Two grapegrowing pioneers deserve mention - Graham Wiltshire (who planted Heemskerk on the Tamar River in 1966) and Dr Andrew Pirie who helped established Pipers Brook Vineyards in 1973.
Savvy Hungarian-born businessman, Josef Chromy, has played an important role in turning the Tasmanian wine industry for a fragmented group of visionaries into a cohesive industry. Chromy was involved in Rochecombe (now Bay of Fires), Jansz, Heemskerk and Tamar Ridge before finally establishing his eponymous Josef Chromy Wines.
Josef Chromy turned the Tasmania wine industry for a fragmented group of visionaries into a cohesive industry, he has now his own wine brand, Josef Chromy Wines. (Photo by Svetlana Gumerova on Unsplash)
Big names from the mainland have added gravitas to the Tasmania wine scene – the Shaw + Smith cousins now own Tolpuddle with Jim Chatto, Samantha Connew and Peter Dredge bringing their skill and experience to the sparkling isle. Several mainland wineries have recently added a Taswegian outpost to their domain including Giant Steps, Handpicked, Tertini and the Hill Smith and Brown families. More will come to seek a cool Tasmanian refuge from our warming environment.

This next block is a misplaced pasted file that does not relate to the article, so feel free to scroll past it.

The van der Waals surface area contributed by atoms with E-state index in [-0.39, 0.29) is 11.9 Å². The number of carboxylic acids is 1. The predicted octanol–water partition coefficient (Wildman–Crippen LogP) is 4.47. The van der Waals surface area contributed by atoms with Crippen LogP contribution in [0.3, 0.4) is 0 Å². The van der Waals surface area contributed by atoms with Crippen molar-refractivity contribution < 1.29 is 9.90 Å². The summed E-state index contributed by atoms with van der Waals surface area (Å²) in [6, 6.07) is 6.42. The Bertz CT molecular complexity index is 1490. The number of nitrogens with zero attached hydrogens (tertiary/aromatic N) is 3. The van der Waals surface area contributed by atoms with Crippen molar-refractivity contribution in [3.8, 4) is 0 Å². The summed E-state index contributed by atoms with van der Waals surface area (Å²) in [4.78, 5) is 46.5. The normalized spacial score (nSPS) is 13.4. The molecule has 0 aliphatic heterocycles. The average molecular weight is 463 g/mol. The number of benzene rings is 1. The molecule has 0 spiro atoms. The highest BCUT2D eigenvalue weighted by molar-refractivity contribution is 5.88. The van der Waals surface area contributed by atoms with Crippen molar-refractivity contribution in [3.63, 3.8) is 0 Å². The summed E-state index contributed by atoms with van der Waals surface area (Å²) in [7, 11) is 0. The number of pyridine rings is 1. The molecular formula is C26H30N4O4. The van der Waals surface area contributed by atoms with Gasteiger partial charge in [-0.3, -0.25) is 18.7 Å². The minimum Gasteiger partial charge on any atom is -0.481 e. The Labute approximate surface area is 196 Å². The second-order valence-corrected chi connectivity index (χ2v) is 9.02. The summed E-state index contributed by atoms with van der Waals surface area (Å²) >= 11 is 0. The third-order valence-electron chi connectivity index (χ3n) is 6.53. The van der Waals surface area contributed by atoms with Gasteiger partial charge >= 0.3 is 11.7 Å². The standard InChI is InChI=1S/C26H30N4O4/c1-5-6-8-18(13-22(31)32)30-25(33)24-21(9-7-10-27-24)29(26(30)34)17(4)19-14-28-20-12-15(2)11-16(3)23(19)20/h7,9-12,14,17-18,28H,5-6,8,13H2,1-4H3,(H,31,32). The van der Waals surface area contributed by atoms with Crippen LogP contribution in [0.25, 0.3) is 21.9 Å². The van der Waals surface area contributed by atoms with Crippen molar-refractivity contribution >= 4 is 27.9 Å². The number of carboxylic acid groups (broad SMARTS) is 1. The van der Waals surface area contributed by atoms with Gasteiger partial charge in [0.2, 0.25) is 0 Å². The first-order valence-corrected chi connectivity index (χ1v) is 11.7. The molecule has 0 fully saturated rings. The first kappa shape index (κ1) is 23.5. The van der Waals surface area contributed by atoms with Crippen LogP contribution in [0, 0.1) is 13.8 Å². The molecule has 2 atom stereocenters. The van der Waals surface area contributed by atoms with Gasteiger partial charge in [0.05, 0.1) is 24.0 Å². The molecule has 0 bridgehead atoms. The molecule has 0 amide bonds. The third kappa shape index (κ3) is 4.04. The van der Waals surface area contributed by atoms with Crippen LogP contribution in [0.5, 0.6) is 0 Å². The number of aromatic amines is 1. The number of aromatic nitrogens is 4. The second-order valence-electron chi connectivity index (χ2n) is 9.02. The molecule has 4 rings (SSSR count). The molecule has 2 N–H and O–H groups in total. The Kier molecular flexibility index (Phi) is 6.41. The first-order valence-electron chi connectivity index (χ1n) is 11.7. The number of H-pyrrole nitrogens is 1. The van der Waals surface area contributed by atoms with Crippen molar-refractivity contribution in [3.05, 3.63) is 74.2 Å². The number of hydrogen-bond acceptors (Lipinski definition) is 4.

All things Taswegian are in global demand with bright the best word to describe the future for Tasmanian wine. Add the pristine environment and bucolic beauty of snow-capped mountains, sweeping coastline and windswept islands and Tasmania is the place to be. If you can’t travel there, pop the cork on a Jansz Premium Cuvee Brut Methode Tasmanoise and enjoy the clean, cool flavours that epitomise Australia’s island state.
N.V House Of Arras Brut Elite
The Arras Brut Elite is another success story for the House of Arras with its amazingly clean and elegant flavours and textures. This is a wine that express sheer quality. A Sparkling wine from Northern Tasmania, Tasmania, Australia. Made from Chardonnay, Pinot Noir.
N.V Jansz Premium Cuvée
Aromas of honeysuckle, citrus zest and fresh strawberries from the Chardonnay and Pinot Noir fruit. Extended time on lees during secondary fermentation contributes more complex aromas of nougat and roasted nuts. The palate is balanced with delicate fruit flavour, fine creamy texture and a refreshing natural acidity. The finish is dry and fresh with lingering flavours of citrus and nougat.
N.V Clover Hill Tasmanian Cuvée Brut
A fresh, delicate nose dominated with white flowers and subtle citrus leads to a palate of precision balanced with elegance. Clean and pure, this northern Tasmanian sparkling is the perfect match to freshly shucked oysters and pan-seared scallops.
- Tasmania Wines
- clover hill